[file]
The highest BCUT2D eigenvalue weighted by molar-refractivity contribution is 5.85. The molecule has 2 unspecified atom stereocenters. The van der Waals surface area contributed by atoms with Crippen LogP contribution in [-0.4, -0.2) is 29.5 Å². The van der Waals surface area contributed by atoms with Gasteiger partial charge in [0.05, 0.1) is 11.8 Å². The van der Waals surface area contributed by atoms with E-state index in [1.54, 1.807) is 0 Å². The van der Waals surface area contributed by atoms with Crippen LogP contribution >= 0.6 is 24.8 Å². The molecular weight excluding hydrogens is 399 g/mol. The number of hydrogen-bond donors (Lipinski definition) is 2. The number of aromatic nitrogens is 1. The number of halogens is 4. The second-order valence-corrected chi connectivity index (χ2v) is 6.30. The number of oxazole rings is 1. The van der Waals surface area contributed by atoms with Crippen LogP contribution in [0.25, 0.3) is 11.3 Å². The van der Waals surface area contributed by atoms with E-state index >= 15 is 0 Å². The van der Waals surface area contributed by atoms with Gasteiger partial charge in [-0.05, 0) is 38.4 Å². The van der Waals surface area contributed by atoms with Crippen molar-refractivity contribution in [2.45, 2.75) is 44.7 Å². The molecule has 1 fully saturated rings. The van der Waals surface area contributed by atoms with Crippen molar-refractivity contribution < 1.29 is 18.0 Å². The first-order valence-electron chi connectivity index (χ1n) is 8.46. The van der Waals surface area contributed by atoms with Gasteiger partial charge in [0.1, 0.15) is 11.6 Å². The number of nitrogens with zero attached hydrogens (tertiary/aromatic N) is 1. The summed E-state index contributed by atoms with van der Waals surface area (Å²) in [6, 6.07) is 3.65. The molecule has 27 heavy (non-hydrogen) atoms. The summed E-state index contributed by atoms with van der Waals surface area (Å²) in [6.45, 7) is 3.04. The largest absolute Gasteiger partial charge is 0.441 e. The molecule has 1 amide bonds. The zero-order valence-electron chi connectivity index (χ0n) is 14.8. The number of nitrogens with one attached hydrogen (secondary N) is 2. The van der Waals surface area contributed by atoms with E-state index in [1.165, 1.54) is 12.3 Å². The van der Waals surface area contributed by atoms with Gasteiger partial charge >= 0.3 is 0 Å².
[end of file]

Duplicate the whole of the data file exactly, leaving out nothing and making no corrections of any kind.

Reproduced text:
The highest BCUT2D eigenvalue weighted by molar-refractivity contribution is 5.85. The molecule has 2 unspecified atom stereocenters. The van der Waals surface area contributed by atoms with Crippen LogP contribution in [-0.4, -0.2) is 29.5 Å². The van der Waals surface area contributed by atoms with Gasteiger partial charge in [0.05, 0.1) is 11.8 Å². The van der Waals surface area contributed by atoms with E-state index in [1.54, 1.807) is 0 Å². The van der Waals surface area contributed by atoms with Crippen LogP contribution >= 0.6 is 24.8 Å². The molecular weight excluding hydrogens is 399 g/mol. The number of hydrogen-bond donors (Lipinski definition) is 2. The number of aromatic nitrogens is 1. The number of halogens is 4. The second-order valence-corrected chi connectivity index (χ2v) is 6.30. The number of oxazole rings is 1. The van der Waals surface area contributed by atoms with Crippen LogP contribution in [0.25, 0.3) is 11.3 Å². The van der Waals surface area contributed by atoms with E-state index >= 15 is 0 Å². The van der Waals surface area contributed by atoms with Gasteiger partial charge in [-0.05, 0) is 38.4 Å². The van der Waals surface area contributed by atoms with Crippen molar-refractivity contribution in [2.45, 2.75) is 44.7 Å². The molecule has 1 fully saturated rings. The van der Waals surface area contributed by atoms with Crippen molar-refractivity contribution < 1.29 is 18.0 Å². The first-order valence-electron chi connectivity index (χ1n) is 8.46. The van der Waals surface area contributed by atoms with Gasteiger partial charge in [0.1, 0.15) is 11.6 Å². The number of nitrogens with zero attached hydrogens (tertiary/aromatic N) is 1. The summed E-state index contributed by atoms with van der Waals surface area (Å²) in [6, 6.07) is 3.65. The molecule has 27 heavy (non-hydrogen) atoms. The summed E-state index contributed by atoms with van der Waals surface area (Å²) in [6.45, 7) is 3.04. The largest absolute Gasteiger partial charge is 0.441 e. The molecule has 1 amide bonds. The zero-order valence-electron chi connectivity index (χ0n) is 14.8. The number of nitrogens with one attached hydrogen (secondary N) is 2. The van der Waals surface area contributed by atoms with E-state index in [1.165, 1.54) is 12.3 Å². The van der Waals surface area contributed by atoms with Gasteiger partial charge >= 0.3 is 0 Å².